Don’t fall victim to this new scam: learn how to identify and prevent it

At Smikteck, we take the security of our clients’ information very seriously. Unfortunately, we have noticed an increase in phishing scams and man-in-the-middle tactics targeting CEOs and CFOs to bypass two-factor authentication (2FA) or multi-factor authentication (MFA) logins. This has become a global problem affecting millions of users and some of the biggest companies on the planet. Even major companies like Reddit, Twitter, and Coinbase have been targeted by these attacks.

These attacks can result in the loss of sensitive information, data breaches, and financial losses. As a trusted provider of IT services, we want to ensure that our clients are informed of these threats and know how to protect themselves.

What does an attack look like?

Hackers are trying to steal your login information, even if you have extra security measures like 2FA or MFA in place. They do this by tricking you into giving them your login details or by using sneaky tactics to grab your login code.

For example, you might get an email that looks like it’s from a trusted colleague with a link to software like DocuSign asking you to log in. The email might have a link that takes you to a fake login page that looks real. When you utilise your Google, Microsoft or Facebook details to log in, the hackers can steal them.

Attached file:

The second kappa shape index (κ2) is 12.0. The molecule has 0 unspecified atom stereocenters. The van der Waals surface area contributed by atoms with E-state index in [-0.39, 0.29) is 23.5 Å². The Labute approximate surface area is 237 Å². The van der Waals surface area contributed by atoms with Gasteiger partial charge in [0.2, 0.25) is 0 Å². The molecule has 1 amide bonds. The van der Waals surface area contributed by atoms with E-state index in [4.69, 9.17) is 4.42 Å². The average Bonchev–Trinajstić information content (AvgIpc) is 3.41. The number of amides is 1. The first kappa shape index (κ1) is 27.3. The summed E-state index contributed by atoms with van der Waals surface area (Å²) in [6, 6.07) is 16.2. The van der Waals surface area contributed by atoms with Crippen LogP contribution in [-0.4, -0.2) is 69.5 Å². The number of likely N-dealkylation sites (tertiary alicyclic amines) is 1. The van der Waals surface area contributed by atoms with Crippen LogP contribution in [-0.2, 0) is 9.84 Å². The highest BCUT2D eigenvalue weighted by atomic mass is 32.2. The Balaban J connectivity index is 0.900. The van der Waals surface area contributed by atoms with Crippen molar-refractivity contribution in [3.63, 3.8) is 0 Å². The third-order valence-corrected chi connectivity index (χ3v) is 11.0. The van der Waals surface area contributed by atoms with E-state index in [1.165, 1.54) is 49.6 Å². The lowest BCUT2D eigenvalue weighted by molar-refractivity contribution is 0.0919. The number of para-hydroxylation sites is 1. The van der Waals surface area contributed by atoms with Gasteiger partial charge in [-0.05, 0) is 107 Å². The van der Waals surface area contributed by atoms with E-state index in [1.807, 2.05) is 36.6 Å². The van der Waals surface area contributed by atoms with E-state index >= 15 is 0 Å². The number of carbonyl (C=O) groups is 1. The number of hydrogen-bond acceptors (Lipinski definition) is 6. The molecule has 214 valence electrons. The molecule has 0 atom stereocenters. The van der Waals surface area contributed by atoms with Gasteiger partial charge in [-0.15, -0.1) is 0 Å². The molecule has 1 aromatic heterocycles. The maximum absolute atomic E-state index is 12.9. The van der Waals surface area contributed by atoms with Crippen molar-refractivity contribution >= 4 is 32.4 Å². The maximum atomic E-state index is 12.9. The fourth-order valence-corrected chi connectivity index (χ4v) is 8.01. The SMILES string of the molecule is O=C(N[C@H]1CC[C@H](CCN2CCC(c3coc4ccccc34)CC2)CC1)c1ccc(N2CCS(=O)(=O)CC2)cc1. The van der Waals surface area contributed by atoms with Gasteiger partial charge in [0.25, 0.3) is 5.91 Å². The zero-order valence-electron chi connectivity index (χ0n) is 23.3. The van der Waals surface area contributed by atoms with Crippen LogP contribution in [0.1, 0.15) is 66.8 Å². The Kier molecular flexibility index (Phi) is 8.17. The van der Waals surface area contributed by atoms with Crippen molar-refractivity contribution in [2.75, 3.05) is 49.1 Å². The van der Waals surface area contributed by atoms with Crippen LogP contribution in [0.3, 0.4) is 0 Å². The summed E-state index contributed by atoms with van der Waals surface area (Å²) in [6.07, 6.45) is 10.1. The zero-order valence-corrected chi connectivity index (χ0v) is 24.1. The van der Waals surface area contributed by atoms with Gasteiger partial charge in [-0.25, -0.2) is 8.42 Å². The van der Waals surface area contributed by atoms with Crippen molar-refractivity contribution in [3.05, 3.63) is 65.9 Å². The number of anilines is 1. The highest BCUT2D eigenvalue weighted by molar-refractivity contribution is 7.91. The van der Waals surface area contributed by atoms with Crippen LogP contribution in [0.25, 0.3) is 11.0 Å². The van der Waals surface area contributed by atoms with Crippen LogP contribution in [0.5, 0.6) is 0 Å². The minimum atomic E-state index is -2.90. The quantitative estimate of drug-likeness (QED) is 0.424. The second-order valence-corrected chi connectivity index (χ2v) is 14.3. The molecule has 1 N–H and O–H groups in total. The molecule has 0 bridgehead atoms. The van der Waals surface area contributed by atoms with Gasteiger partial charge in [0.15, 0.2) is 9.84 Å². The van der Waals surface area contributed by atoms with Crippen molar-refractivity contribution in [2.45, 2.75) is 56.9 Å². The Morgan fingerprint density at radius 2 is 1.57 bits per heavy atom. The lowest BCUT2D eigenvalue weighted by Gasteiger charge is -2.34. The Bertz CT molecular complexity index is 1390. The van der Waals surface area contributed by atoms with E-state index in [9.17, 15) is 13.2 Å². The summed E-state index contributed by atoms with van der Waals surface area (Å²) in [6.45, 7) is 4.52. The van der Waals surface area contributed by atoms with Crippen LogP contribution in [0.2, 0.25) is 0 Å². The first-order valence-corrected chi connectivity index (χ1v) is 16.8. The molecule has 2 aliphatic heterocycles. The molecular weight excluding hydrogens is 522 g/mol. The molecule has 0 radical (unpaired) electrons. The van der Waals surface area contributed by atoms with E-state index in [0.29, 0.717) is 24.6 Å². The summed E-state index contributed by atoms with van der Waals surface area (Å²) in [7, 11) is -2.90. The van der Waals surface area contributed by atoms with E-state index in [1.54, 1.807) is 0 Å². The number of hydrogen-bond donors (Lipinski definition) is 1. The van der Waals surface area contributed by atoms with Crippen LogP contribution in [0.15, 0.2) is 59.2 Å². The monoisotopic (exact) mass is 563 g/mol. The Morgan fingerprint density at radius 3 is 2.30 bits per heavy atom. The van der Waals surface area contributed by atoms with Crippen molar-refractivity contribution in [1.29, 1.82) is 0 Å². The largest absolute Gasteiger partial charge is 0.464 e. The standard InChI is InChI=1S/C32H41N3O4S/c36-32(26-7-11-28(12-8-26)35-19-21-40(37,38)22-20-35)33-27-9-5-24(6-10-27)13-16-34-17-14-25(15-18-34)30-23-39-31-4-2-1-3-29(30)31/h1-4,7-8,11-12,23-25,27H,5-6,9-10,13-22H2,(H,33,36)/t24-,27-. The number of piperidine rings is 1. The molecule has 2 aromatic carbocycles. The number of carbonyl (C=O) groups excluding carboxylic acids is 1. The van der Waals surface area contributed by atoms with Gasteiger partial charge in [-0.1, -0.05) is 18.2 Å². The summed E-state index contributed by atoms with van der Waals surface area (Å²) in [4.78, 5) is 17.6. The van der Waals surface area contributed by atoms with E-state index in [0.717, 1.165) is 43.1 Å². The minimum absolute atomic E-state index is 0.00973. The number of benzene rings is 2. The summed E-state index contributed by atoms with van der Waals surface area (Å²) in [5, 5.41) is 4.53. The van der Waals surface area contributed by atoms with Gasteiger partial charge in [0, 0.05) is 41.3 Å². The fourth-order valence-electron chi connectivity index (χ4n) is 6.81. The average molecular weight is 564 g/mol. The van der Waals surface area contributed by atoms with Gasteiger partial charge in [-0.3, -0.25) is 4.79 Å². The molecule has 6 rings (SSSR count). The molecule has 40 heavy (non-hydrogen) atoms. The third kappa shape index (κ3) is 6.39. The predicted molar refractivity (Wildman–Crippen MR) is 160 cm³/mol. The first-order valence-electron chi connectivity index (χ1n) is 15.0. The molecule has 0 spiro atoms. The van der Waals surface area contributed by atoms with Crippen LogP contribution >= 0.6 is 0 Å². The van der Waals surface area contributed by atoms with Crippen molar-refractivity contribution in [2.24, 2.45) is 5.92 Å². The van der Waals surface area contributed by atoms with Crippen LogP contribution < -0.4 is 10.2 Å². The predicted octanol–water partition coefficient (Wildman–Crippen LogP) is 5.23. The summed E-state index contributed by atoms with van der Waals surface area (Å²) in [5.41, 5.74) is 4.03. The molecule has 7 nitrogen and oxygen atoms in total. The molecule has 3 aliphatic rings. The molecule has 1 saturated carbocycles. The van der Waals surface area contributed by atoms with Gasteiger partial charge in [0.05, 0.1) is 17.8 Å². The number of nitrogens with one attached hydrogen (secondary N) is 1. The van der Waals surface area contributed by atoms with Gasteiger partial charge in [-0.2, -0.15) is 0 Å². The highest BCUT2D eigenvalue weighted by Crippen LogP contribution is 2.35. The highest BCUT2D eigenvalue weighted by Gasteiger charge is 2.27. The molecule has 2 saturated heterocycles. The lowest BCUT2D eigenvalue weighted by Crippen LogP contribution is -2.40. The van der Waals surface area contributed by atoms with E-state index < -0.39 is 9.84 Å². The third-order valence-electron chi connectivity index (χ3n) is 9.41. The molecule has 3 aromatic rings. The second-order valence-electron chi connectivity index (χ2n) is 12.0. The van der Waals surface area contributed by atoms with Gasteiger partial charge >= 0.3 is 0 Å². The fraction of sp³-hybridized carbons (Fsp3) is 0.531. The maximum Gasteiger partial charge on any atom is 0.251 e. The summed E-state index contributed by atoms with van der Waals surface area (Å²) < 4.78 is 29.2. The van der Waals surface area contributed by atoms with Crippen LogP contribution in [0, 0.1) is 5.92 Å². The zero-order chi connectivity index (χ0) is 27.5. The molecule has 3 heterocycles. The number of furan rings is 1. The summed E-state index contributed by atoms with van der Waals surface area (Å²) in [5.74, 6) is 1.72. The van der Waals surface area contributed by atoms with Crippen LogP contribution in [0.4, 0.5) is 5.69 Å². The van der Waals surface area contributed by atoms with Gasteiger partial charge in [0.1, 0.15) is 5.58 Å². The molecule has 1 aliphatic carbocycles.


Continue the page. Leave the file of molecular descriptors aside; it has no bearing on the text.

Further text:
Another way they might try to get your information is by sending you an email with an attachment. The attachment might say something like “please find attached your presentation/invoice/file”. But when you open it, it can install bad software that can take your login code.

So, how can you protect yourself?

To avoid falling victim to these attacks, it is essential to ensure that any emails you receive are legitimate before clicking on any links or opening attachments. You should verify the sender’s email address (not just their name and photo), check for any unusual or suspicious content, and scrutinise any requests for personal or sensitive information.

We recommend that you do not provide sensitive information in response to any email requests, especially if the email appears to be from a familiar source. If you are unsure, contact the sender directly using a known, trusted email address or phone number to verify the request’s legitimacy.

Additionally, you can take steps to secure your accounts further by using stronger passwords, enabling two-factor authentication, and keeping your software up to date. Regularly monitoring your accounts for any unusual activity is also a good practice.

Please stay vigilant, and don’t hesitate to contact us if you have any concerns.

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